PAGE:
Christian = “Christ follower” or more?

In some recent conversations, I’ve listened as people have defined Christians as “those who follow Jesus Christ”.  Wikipedia has a better definition: “A Christian is a person who adheres to Christianity, a monotheistic religion centered on the life and teachings of Jesus Christ as presented in the New Testament and interpreted by Christians to have been prophesied in the Hebrew Bible/Old Testament.”

But for me, there is something essential missing from both these definitions.

It matters who is Jesus Christ.  For me, Jesus is more than the teachings and the miracles he performed.  It matters to me that when I say “Jesus” and others say “Jesus” that we mean the same person.  Pointing to the New Testament and saying that “this is the Jesus I worship” isn’t sufficient.

Maybe I can illustrate that from my conversation with Mormons.

As a Lutheran, I accept, with other Christians, the historic trinitarian formulation of the Christian faith that the One God has revealed himself as Father, Son, and Holy Spirit.  The three “persons” of the Trinity are not three separate beings, but three ways in which God has revealed himself and continues to reveal himself to us.  Therefore, the Jesus Christ I worship is God incarnate…the One God incarnate.  This One God is the creator of the universe and exists eternally (in both directions of time).  The beginning of the Gospel of John has a soaring “hymn” that includes Jesus Christ as participating in creation as the “Word of God”.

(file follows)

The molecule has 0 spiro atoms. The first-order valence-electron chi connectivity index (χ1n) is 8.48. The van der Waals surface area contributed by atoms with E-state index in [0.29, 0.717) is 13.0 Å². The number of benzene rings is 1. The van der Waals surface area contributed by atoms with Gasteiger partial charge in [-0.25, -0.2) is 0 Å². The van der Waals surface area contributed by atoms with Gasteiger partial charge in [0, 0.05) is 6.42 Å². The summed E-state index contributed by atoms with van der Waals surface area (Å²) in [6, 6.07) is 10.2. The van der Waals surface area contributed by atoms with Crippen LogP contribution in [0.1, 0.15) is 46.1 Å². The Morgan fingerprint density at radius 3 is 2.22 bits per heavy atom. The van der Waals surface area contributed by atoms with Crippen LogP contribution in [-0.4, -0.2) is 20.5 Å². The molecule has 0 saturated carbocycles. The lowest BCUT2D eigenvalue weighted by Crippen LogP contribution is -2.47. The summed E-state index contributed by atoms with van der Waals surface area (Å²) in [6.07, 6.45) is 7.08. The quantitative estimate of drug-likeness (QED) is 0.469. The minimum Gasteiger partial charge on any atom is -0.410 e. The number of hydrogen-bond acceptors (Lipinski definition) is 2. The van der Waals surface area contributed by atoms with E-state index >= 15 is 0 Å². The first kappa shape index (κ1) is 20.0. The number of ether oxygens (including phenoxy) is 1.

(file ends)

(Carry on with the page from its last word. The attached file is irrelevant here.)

Mormons believe that the father, the son, and the holy spirit are three distinct and separate gods.  (They are excluded from Wikipedia’s definition of “Christian” at the very least because they are not a monotheistic religion.)  God the father and god the son have tangible bodies (implying a beginning and an end), and god the holy spirit has a spirit body.  They also believe that god the father and god the son have fathers and mothers who are also gods (polytheism and again, implying a time when god was not).

These cannot be the same “persons” of God that I worship and have witness to in Scripture!

Now, one might argue that at least Mormons believe that Jesus Christ is divine.  OK.  I’ll give them that.  But that becomes clear polytheism, not monotheism.  When I’ve engaged in discussions about this, many Mormons, who have been trained well in presenting their faith, will point out that the ancient Hebrew people were not monotheists either, and that they acknowledged the presence of other gods.  It isn’t quite as simple as they present it.  Yes, there was acknowlegement of other gods, but the worship of any of them subjected God’s people to punishment.

One more comparison between Lutherans and Mormons when it comes to the identity of God.

There has been considerable controversy throughout the history of the Mormon Church about the nature of God.  Brigham Young, the second President (Prophet) of the church, taught that Adam was actually the god who made the world and who “fathered” the whole human race.  This was held to be a true doctrine of the church for a time, but has since been officially rejected.  Mormons do believe that god is flesh and bone as we are, and that god has earned his place through his own merit.  It is a very short step from there to the goal of each Mormon is to become gods themselves.

Lutherans believe that God is the eternal Creator of all things; we therefore are his creatures, as distinct as possible.

Being Christian is so much more than being a “Christ follower”.  The title “Christian” is rightly bestowed on only those who identify themselves with the Jesus Christ revealed to be the second person of the Triune God.

Anything else is something other than Christian.

Pondering Pastor

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6 responses to “Christian = “Christ follower” or more?